Going to my brother’s house in Chattanooga, Tennessee, is like going to a restful mountain retreat. In fact, six years ago when my then-husband-to-be and I were thinking about where to get married, we considered Mark and Tammie’s house — although I don’t think we ever told them that. (So, Mark and Tammie, would it be OK if we laid claim your house for a weekend and invited 200 people over? Thanks!!!) Anyway, when they bought their house on the side of Lookout Mountain, the interiors were sort of dark and chopped up. Since then and after much hard work, they have let in the light and gone bright and airy by taking out walls, adding light-colored hardwood floors and sticking with minimalist decor. I especially love the kitchen, where they took off the cabinet doors to offset the dark wood. Bonus: Everybody gets to see their collections of colorful vintage espresso cups, bowls, glasses and other dishes, although, as my brother pointed out, sometimes you have to wipe off your chosen dish before you use it if it’s been sitting on the shelf for a while. But that’s a small price to pay for fabulousness, don’t you think? Their bedroom continues the theme of calm and serene, with pale green walls and light-wood furniture. If you didn’t know this family but you walked into this house anyway, you’d know instantly that the folks who live here are creative and artistic and love being outdoors. And they are.
And speaking of creative, I kept telling my husband I was going to cover a “Cooking with Ginger” class for the TimesDaily — the newspaper I freelance for in Florence, Alabama — and he was bitterly disappointed to find out I was not making a Gilligan’s Island reference. But I did learn that ginger is an incredibly flavorful and versatile … herb? spice? … that will brighten up everything it’s added to. Younger Daughter has taken to putting some in the fresh juice she makes, and after this class I’m adding ginger along with the onion-garlic stir-fry duo to everything I get a saute pan out for. Read more and get some wonderful recipes at http://www.timesdaily.com/article/20100421/ARTICLES/4215001
When I first started thinking about having the inside of our house repainted, I always knew I’d want to go simple and neutral. For years I’ve lived with my misguided attempts at rustic-Tuscany-sponge painting in the kitchen and my older daughter’s more successful vegetarian peach-and-eggplant bedroom. I’m ready to change my style to calm and serene — with an eye to selling the house someday. A Realtor who came to give us redecorating tips said to go neutral. Our painters said to go neutral. When we went to the paint store, the folks there said to go neutral and recommended a Pittsburgh Paint color called Dusty Trail. It was the newest most-popular house color around, they said, and I would be so happy with it. But I hesitated. I couldn’t decide: Was it too dark? Too olive-y? Too green? Too non-neutral? Husband painted a sample on a box — and did it very well, I might add — and we all agreed that it was a “yes.” But this past week when the painters first started putting Dusty Trail up on the walls, I did not like it. At all. I was second-guessing. I had paint anxiety attacks. It was the dark olive-y green all over again. I wondered how much it would cost to start over. But then, when the wall was completed and it was a solid block of color, I fell in love with its rich creamy neutral wonderfulness that adds depth without darkness. I finally understood why everybody said it was so good. For whatever weird reason, I’m telling you, the color looks so different when it’s right next to our old off-white than it does when it’s up on a wall all by itself. I do not know why this is. I’m sure it’s something that happens with paint and colors. But I’m glad it’s happening in our house on our walls.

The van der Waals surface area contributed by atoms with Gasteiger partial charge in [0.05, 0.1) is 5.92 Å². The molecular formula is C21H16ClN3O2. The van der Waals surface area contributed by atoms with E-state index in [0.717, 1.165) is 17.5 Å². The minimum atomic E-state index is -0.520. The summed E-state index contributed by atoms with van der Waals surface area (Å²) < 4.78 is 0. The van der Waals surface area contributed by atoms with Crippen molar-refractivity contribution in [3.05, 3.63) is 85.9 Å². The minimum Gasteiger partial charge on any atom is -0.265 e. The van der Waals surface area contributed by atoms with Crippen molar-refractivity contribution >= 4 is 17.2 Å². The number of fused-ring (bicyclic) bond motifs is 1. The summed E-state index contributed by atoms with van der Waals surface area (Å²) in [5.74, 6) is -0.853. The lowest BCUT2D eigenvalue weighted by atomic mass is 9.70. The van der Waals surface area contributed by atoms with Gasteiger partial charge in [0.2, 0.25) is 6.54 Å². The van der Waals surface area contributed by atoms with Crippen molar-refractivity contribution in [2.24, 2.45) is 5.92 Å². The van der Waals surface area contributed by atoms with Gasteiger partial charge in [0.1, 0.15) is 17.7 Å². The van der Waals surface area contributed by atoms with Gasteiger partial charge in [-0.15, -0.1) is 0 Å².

And I love our painters. They are like your friends who come over and sweep up their messes and eat their lunches outside and tell you that the sofa really would look better over in that corner.
Today, for the first time probably in years, I actually did an honest day’s hard labor. This morning when I offered to help out the folks who’d come to do painting/remodeling work in the house (remember the loose-wallpaper incident?), I had no idea they’d actually take me up on it. But the head-man-in-charge was not impressed with my earlier effort at wallpaper removal in the bathrooms and said it would free up another worker to get started on painting if I tackled the wallpaper leftovers and really prepped the walls properly. I had a free morning, I shrugged, so why not? How hard could it be? Seven hours later, these are the things I have learned:
1) Never ever offer to help painting/wallpapering/remodeling people unless you are prepared to actually help. This is the not the time to be meaninglessly polite.
2) Little stripped-off wet wallpaper pieces stick to everything: Shoes, feet, floors, cats …
3) Even if you like Rascal Flatts and think Keith Urban is hot, seven hours of country-music on the industrial-strength radio turned up to an industrial-strength volume is plenty, thank you very much.
4) Patience and relaxation are the keys. “You’ve got to get the wallpaper wet and then let it relax,” Boss Guy said as he, patiently, showed me how to take off wallpaper the Right Way. “Patience, patience, patience. If you’re patient enough, it will slide right off.” He was right. Who knew?
5) And the final thing I learned after a day of pumping a spray bottle and scraping and scrubbing walls to a shiny smoothness? I’m glad I don’t have to do it tomorrow.